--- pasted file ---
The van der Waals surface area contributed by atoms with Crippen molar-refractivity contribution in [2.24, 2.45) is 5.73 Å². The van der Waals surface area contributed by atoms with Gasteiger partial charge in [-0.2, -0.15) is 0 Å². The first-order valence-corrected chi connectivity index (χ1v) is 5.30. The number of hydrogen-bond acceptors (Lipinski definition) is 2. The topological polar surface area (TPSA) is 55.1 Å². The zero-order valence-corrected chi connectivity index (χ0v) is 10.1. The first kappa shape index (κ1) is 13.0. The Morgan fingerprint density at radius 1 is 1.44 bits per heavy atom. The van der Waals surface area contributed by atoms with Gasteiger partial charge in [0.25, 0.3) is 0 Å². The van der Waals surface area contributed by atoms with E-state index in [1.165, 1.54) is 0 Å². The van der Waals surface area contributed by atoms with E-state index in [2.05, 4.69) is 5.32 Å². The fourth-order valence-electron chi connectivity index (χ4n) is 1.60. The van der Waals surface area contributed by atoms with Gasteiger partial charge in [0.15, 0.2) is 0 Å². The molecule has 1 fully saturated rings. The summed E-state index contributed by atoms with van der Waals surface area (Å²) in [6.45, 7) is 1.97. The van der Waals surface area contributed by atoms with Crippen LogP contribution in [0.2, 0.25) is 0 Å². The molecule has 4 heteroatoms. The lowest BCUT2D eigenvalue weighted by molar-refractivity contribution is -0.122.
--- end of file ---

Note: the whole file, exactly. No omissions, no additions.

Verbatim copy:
The van der Waals surface area contributed by atoms with Crippen molar-refractivity contribution in [2.24, 2.45) is 5.73 Å². The van der Waals surface area contributed by atoms with Gasteiger partial charge in [-0.2, -0.15) is 0 Å². The first-order valence-corrected chi connectivity index (χ1v) is 5.30. The number of hydrogen-bond acceptors (Lipinski definition) is 2. The topological polar surface area (TPSA) is 55.1 Å². The zero-order valence-corrected chi connectivity index (χ0v) is 10.1. The first kappa shape index (κ1) is 13.0. The Morgan fingerprint density at radius 1 is 1.44 bits per heavy atom. The van der Waals surface area contributed by atoms with Gasteiger partial charge in [0.25, 0.3) is 0 Å². The van der Waals surface area contributed by atoms with E-state index in [1.165, 1.54) is 0 Å². The van der Waals surface area contributed by atoms with E-state index in [2.05, 4.69) is 5.32 Å². The fourth-order valence-electron chi connectivity index (χ4n) is 1.60. The van der Waals surface area contributed by atoms with Gasteiger partial charge in [0.15, 0.2) is 0 Å². The molecule has 1 fully saturated rings. The summed E-state index contributed by atoms with van der Waals surface area (Å²) in [6.45, 7) is 1.97. The van der Waals surface area contributed by atoms with Crippen LogP contribution in [0.2, 0.25) is 0 Å². The molecule has 4 heteroatoms. The lowest BCUT2D eigenvalue weighted by molar-refractivity contribution is -0.122.